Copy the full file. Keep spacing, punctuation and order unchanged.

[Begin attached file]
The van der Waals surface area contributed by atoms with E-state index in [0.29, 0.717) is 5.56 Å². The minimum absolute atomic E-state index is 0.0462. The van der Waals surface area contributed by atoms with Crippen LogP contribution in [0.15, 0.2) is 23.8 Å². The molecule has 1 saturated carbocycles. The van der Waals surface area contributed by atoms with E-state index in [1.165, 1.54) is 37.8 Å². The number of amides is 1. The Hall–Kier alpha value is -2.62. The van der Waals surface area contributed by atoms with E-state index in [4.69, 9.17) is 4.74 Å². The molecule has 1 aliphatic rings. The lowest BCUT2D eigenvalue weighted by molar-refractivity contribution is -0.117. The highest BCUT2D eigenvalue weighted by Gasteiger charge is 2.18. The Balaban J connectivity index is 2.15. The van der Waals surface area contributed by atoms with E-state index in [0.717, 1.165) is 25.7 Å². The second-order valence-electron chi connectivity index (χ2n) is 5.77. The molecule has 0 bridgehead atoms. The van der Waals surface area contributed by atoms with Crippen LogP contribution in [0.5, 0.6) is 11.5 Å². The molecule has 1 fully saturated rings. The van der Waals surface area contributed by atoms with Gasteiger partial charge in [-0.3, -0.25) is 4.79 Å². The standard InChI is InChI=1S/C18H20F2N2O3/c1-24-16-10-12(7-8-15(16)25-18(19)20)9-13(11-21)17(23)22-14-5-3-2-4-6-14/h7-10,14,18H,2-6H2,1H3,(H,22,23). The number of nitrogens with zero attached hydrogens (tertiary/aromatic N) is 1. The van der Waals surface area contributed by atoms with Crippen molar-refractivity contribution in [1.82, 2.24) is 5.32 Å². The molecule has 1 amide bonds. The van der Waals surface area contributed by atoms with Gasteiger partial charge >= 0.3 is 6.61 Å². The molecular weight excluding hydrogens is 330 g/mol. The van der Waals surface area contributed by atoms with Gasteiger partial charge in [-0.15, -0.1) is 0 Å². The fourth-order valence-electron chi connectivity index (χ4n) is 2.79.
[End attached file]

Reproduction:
The van der Waals surface area contributed by atoms with E-state index in [0.29, 0.717) is 5.56 Å². The minimum absolute atomic E-state index is 0.0462. The van der Waals surface area contributed by atoms with Crippen LogP contribution in [0.15, 0.2) is 23.8 Å². The molecule has 1 saturated carbocycles. The van der Waals surface area contributed by atoms with E-state index in [1.165, 1.54) is 37.8 Å². The number of amides is 1. The Hall–Kier alpha value is -2.62. The van der Waals surface area contributed by atoms with E-state index in [4.69, 9.17) is 4.74 Å². The molecule has 1 aliphatic rings. The lowest BCUT2D eigenvalue weighted by molar-refractivity contribution is -0.117. The highest BCUT2D eigenvalue weighted by Gasteiger charge is 2.18. The Balaban J connectivity index is 2.15. The van der Waals surface area contributed by atoms with E-state index in [0.717, 1.165) is 25.7 Å². The second-order valence-electron chi connectivity index (χ2n) is 5.77. The molecule has 0 bridgehead atoms. The van der Waals surface area contributed by atoms with Crippen LogP contribution in [0.5, 0.6) is 11.5 Å². The molecule has 1 fully saturated rings. The van der Waals surface area contributed by atoms with Gasteiger partial charge in [-0.3, -0.25) is 4.79 Å². The standard InChI is InChI=1S/C18H20F2N2O3/c1-24-16-10-12(7-8-15(16)25-18(19)20)9-13(11-21)17(23)22-14-5-3-2-4-6-14/h7-10,14,18H,2-6H2,1H3,(H,22,23). The number of nitrogens with zero attached hydrogens (tertiary/aromatic N) is 1. The van der Waals surface area contributed by atoms with Crippen molar-refractivity contribution in [1.82, 2.24) is 5.32 Å². The molecule has 1 amide bonds. The van der Waals surface area contributed by atoms with Gasteiger partial charge >= 0.3 is 6.61 Å². The molecular weight excluding hydrogens is 330 g/mol. The van der Waals surface area contributed by atoms with Gasteiger partial charge in [-0.15, -0.1) is 0 Å². The fourth-order valence-electron chi connectivity index (χ4n) is 2.79.